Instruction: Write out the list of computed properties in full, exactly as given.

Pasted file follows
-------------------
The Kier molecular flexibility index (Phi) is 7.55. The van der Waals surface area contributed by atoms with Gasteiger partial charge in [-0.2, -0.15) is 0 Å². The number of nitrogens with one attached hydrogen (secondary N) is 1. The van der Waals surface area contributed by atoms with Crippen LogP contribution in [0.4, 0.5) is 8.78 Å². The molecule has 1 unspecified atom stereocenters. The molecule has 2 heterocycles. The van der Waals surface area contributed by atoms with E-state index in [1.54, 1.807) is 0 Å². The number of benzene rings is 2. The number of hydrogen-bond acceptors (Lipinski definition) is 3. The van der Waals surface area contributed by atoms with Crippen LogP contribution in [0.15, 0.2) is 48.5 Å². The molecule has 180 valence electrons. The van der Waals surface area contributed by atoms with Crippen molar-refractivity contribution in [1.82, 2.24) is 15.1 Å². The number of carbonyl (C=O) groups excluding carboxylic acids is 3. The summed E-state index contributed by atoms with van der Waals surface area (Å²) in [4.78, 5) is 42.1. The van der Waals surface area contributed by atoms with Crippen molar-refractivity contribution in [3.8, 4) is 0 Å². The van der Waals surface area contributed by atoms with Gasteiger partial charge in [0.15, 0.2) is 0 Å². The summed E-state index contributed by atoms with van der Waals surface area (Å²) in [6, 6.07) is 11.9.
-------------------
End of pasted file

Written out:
The Kier molecular flexibility index (Phi) is 7.55. The van der Waals surface area contributed by atoms with Gasteiger partial charge in [-0.2, -0.15) is 0 Å². The number of nitrogens with one attached hydrogen (secondary N) is 1. The van der Waals surface area contributed by atoms with Crippen LogP contribution in [0.4, 0.5) is 8.78 Å². The molecule has 1 unspecified atom stereocenters. The molecule has 2 heterocycles. The van der Waals surface area contributed by atoms with E-state index in [1.54, 1.807) is 0 Å². The number of benzene rings is 2. The number of hydrogen-bond acceptors (Lipinski definition) is 3. The van der Waals surface area contributed by atoms with Crippen LogP contribution in [0.15, 0.2) is 48.5 Å². The molecule has 180 valence electrons. The van der Waals surface area contributed by atoms with Crippen molar-refractivity contribution in [1.82, 2.24) is 15.1 Å². The number of carbonyl (C=O) groups excluding carboxylic acids is 3. The summed E-state index contributed by atoms with van der Waals surface area (Å²) in [4.78, 5) is 42.1. The van der Waals surface area contributed by atoms with Crippen molar-refractivity contribution in [3.8, 4) is 0 Å². The van der Waals surface area contributed by atoms with Gasteiger partial charge in [0.15, 0.2) is 0 Å². The summed E-state index contributed by atoms with van der Waals surface area (Å²) in [6, 6.07) is 11.9.